Alix Zwane on what philanthropists can learn from venture capitalists
The CEO of a $200 million social impact investing fund on what philanthropists can learn from venture capitalists to fortify fragile communities
The scale of social and environmental problems facing the world today is beyond the scope of any government budget. Every year, there’s a $2.5 trillion funding shortfall in achieving the Sustainable Development Goals, which are benchmarks of global need. Funding crises are particularly acute in fragile states, where governments struggle to raise revenue and the outflow of illicit capital — in the form of gun running, the drug trade, and money laundering — is nearly double the amount of foreign direct investment.
It’s in those situations, says Alix Zwane, that social impact investing can do things that traditional aid and investment can’t. Zwane is the first CEO of Global Innovation Fund, a partnership for international impact investing launched by Australia, Sweden, the US, the UK and the Omidyar Network. GIF wields a $200 million endowment it uses to provide early stage capital to innovative ideas tackling global poverty. The fund is a touchstone of a generational shift in a sector focused increasingly on borrowing tools and language from the realm of venture capital.
Before she landed at GIF, Zwane headed up the humanitarian incubator Evidence Action and helped forge the Bill and Melinda Gates Foundation’s strategy for tackling water, sanitation, and hygiene issues in the developing world. In the humanitarian field, though, Zwane may be best-known for her work developing the chlorine dispenser, which built on insights from behavioral science to provide drinkable water for over 3 million people.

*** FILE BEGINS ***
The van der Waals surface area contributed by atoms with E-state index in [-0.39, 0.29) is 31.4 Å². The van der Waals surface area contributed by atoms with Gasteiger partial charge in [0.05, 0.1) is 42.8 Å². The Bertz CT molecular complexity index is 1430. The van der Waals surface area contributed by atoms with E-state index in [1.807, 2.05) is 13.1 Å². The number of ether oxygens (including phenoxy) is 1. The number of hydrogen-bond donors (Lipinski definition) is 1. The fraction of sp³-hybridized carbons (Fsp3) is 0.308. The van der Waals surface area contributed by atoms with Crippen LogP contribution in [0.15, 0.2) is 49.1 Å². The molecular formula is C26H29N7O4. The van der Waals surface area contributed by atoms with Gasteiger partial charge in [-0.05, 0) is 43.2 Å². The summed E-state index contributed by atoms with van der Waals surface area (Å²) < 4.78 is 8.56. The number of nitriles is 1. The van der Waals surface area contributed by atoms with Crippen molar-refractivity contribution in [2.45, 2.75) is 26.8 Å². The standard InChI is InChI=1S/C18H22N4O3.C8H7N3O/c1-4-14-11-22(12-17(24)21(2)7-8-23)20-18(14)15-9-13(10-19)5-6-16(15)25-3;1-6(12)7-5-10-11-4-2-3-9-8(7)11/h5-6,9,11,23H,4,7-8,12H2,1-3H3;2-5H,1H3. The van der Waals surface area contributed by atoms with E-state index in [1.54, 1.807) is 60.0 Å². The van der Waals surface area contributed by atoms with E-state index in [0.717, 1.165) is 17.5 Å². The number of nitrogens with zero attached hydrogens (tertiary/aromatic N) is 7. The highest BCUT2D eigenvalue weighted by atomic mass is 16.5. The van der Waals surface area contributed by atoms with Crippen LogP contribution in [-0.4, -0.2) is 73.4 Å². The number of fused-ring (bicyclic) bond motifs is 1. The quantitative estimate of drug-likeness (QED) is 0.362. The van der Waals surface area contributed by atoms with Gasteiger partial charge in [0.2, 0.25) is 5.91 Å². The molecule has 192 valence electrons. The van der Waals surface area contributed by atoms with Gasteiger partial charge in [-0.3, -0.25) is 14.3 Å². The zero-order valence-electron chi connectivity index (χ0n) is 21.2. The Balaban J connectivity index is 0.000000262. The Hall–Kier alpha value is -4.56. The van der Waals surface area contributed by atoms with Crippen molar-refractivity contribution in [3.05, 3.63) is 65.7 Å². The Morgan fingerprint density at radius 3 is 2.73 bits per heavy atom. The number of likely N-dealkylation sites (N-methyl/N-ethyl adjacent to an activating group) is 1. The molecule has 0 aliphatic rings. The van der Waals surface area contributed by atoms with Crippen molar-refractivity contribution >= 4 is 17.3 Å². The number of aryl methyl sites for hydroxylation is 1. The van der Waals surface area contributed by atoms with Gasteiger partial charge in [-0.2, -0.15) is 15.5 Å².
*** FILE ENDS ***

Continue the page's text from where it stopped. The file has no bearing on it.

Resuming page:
“All of us who care about development and improving the lives of poor people in countries where incomes are low need to think carefully about how to help the private sector grow and flourish and be an engine of inclusive growth [and] dignified, productive jobs for people.”
Zwane brings that focus on ensuring that aid programs generate a proven return on investment to her current role, where she evaluates funding proposals based both on whether they’ll have real monetary payoffs, and whether they’ll generate improvements in incomes, employment, health, and education for some of the poorest people on the planet. Capital returns are nice to have, Zwane says. Social returns are absolutely necessary. One GIF venture in Northern Nigeria financing an agribusiness firm generates an 8% loss for the fund due to the steep depreciation of the naira, Zwane noted. But GIF took the plunge anyways because evidence indicated that the impact on the well-being of whole communities from farmers’ increased incomes, expanded access to agricultural inputs, and more formalized agricultural supply chains would generate a social rate of return for northern Nigerians far greater than the fund’s monetary losses. No less important, the venture operates in a context of violence: Boko Haram attacks in Northern Nigeria leave hundreds dead and thousands displaced every month.
Zwane’s brand of impact investing — which is not shy about taking financial hits or engaging with enterprises in fragile states — requires a high tolerance for risk. It also requires patience. Neither are in great supply in the realms of either traditional finance or international aid and development — or among human beings more generally. Zwane cites findings from the field of behavioral science that confirm that people are reluctant to make low-cost investments that will pay off in the long term. On the flip side, she notes, “Sometimes people are willing … to pay for products that don’t actually work. Again, this is human nature.” In her view, GIF plays a balancing act between unchecked market forces and slow-moving development assistance. “As the world in which we live changes, the way that we finance and fund development needs to evolve as well,” she tells Grant and Ravi. Dig it or dread it, the private sector is here to stay in global development.
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